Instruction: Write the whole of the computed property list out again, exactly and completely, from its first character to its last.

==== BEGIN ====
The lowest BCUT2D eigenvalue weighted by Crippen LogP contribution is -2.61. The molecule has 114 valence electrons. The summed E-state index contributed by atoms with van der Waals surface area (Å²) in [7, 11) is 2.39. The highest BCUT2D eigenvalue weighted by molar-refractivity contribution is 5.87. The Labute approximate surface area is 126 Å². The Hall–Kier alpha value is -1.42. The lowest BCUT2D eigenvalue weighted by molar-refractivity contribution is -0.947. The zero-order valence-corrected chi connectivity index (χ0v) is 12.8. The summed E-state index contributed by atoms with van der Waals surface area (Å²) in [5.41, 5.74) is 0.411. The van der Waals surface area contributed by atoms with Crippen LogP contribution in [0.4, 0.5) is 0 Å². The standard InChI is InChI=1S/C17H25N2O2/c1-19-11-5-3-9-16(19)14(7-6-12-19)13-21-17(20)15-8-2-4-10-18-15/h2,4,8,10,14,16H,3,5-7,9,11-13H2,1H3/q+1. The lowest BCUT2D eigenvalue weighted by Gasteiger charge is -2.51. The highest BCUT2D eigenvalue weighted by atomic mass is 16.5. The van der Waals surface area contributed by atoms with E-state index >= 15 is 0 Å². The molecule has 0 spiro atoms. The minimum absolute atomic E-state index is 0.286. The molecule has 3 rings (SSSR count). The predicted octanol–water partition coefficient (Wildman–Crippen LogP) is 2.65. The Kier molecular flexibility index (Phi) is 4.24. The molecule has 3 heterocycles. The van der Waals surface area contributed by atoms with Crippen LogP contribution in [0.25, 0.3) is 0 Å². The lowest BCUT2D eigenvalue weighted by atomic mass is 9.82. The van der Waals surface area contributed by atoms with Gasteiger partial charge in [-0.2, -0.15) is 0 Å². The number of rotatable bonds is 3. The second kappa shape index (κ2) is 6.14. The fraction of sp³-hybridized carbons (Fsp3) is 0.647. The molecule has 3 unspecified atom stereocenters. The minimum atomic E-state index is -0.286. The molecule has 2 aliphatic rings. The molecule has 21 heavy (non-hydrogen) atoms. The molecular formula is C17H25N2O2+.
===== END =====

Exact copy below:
The lowest BCUT2D eigenvalue weighted by Crippen LogP contribution is -2.61. The molecule has 114 valence electrons. The summed E-state index contributed by atoms with van der Waals surface area (Å²) in [7, 11) is 2.39. The highest BCUT2D eigenvalue weighted by molar-refractivity contribution is 5.87. The Labute approximate surface area is 126 Å². The Hall–Kier alpha value is -1.42. The lowest BCUT2D eigenvalue weighted by molar-refractivity contribution is -0.947. The zero-order valence-corrected chi connectivity index (χ0v) is 12.8. The summed E-state index contributed by atoms with van der Waals surface area (Å²) in [5.41, 5.74) is 0.411. The van der Waals surface area contributed by atoms with Crippen LogP contribution in [0.4, 0.5) is 0 Å². The standard InChI is InChI=1S/C17H25N2O2/c1-19-11-5-3-9-16(19)14(7-6-12-19)13-21-17(20)15-8-2-4-10-18-15/h2,4,8,10,14,16H,3,5-7,9,11-13H2,1H3/q+1. The lowest BCUT2D eigenvalue weighted by Gasteiger charge is -2.51. The highest BCUT2D eigenvalue weighted by atomic mass is 16.5. The van der Waals surface area contributed by atoms with E-state index >= 15 is 0 Å². The molecule has 0 spiro atoms. The minimum absolute atomic E-state index is 0.286. The molecule has 3 rings (SSSR count). The predicted octanol–water partition coefficient (Wildman–Crippen LogP) is 2.65. The Kier molecular flexibility index (Phi) is 4.24. The molecule has 3 heterocycles. The van der Waals surface area contributed by atoms with Crippen LogP contribution in [0.25, 0.3) is 0 Å². The lowest BCUT2D eigenvalue weighted by atomic mass is 9.82. The van der Waals surface area contributed by atoms with Gasteiger partial charge in [-0.2, -0.15) is 0 Å². The number of rotatable bonds is 3. The second kappa shape index (κ2) is 6.14. The fraction of sp³-hybridized carbons (Fsp3) is 0.647. The molecule has 3 unspecified atom stereocenters. The minimum atomic E-state index is -0.286. The molecule has 2 aliphatic rings. The molecule has 21 heavy (non-hydrogen) atoms. The molecular formula is C17H25N2O2+.